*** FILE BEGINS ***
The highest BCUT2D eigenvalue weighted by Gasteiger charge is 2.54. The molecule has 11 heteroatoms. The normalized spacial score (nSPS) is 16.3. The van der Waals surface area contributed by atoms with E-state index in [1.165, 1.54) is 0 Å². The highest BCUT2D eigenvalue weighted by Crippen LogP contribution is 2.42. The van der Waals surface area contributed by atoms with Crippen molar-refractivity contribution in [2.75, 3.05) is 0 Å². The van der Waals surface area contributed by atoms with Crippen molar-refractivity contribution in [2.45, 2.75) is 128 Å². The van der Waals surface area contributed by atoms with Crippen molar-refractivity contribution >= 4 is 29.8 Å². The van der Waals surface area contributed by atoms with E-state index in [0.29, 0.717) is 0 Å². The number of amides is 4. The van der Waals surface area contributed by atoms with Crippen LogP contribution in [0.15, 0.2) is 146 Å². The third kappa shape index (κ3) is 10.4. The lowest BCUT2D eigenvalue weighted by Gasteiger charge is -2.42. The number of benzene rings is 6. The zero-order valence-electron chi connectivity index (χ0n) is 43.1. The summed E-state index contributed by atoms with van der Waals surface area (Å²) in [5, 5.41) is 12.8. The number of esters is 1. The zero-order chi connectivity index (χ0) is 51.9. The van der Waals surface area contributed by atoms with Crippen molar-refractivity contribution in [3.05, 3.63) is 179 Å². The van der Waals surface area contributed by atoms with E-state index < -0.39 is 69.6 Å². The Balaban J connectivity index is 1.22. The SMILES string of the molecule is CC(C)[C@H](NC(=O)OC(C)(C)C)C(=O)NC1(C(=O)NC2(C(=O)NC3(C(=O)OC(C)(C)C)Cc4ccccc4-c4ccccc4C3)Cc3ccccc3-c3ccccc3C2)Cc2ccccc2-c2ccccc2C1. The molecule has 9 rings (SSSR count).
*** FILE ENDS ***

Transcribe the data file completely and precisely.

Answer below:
The highest BCUT2D eigenvalue weighted by Gasteiger charge is 2.54. The molecule has 11 heteroatoms. The normalized spacial score (nSPS) is 16.3. The van der Waals surface area contributed by atoms with E-state index in [1.165, 1.54) is 0 Å². The highest BCUT2D eigenvalue weighted by Crippen LogP contribution is 2.42. The van der Waals surface area contributed by atoms with Crippen molar-refractivity contribution in [2.75, 3.05) is 0 Å². The van der Waals surface area contributed by atoms with Crippen molar-refractivity contribution in [2.45, 2.75) is 128 Å². The van der Waals surface area contributed by atoms with Crippen molar-refractivity contribution >= 4 is 29.8 Å². The van der Waals surface area contributed by atoms with E-state index in [0.29, 0.717) is 0 Å². The number of amides is 4. The van der Waals surface area contributed by atoms with Crippen LogP contribution in [0.15, 0.2) is 146 Å². The third kappa shape index (κ3) is 10.4. The lowest BCUT2D eigenvalue weighted by Gasteiger charge is -2.42. The number of benzene rings is 6. The zero-order valence-electron chi connectivity index (χ0n) is 43.1. The summed E-state index contributed by atoms with van der Waals surface area (Å²) in [5, 5.41) is 12.8. The number of esters is 1. The zero-order chi connectivity index (χ0) is 51.9. The van der Waals surface area contributed by atoms with Crippen molar-refractivity contribution in [3.05, 3.63) is 179 Å². The van der Waals surface area contributed by atoms with E-state index < -0.39 is 69.6 Å². The Balaban J connectivity index is 1.22. The SMILES string of the molecule is CC(C)[C@H](NC(=O)OC(C)(C)C)C(=O)NC1(C(=O)NC2(C(=O)NC3(C(=O)OC(C)(C)C)Cc4ccccc4-c4ccccc4C3)Cc3ccccc3-c3ccccc3C2)Cc2ccccc2-c2ccccc2C1. The molecule has 9 rings (SSSR count).